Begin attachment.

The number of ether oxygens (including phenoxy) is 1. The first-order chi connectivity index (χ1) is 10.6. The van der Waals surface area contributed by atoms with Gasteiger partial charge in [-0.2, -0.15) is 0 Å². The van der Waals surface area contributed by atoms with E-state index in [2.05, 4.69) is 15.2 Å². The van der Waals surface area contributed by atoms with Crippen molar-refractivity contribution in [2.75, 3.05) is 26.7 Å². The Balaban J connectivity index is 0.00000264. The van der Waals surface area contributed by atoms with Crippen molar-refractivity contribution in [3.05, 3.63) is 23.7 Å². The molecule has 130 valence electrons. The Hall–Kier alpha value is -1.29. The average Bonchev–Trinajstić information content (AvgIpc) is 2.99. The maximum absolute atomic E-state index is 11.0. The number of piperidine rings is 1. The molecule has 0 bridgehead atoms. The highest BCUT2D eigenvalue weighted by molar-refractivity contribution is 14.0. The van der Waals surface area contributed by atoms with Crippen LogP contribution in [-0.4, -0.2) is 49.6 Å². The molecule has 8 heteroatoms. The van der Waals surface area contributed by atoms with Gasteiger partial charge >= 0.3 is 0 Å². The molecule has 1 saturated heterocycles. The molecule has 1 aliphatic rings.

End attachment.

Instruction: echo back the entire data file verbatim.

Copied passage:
The number of ether oxygens (including phenoxy) is 1. The first-order chi connectivity index (χ1) is 10.6. The van der Waals surface area contributed by atoms with Gasteiger partial charge in [-0.2, -0.15) is 0 Å². The van der Waals surface area contributed by atoms with E-state index in [2.05, 4.69) is 15.2 Å². The van der Waals surface area contributed by atoms with Crippen molar-refractivity contribution in [2.75, 3.05) is 26.7 Å². The Balaban J connectivity index is 0.00000264. The van der Waals surface area contributed by atoms with Crippen molar-refractivity contribution in [3.05, 3.63) is 23.7 Å². The molecule has 130 valence electrons. The Hall–Kier alpha value is -1.29. The average Bonchev–Trinajstić information content (AvgIpc) is 2.99. The maximum absolute atomic E-state index is 11.0. The number of piperidine rings is 1. The molecule has 0 bridgehead atoms. The highest BCUT2D eigenvalue weighted by molar-refractivity contribution is 14.0. The van der Waals surface area contributed by atoms with Crippen LogP contribution in [-0.4, -0.2) is 49.6 Å². The molecule has 8 heteroatoms. The van der Waals surface area contributed by atoms with Gasteiger partial charge >= 0.3 is 0 Å². The molecule has 1 saturated heterocycles. The molecule has 1 aliphatic rings.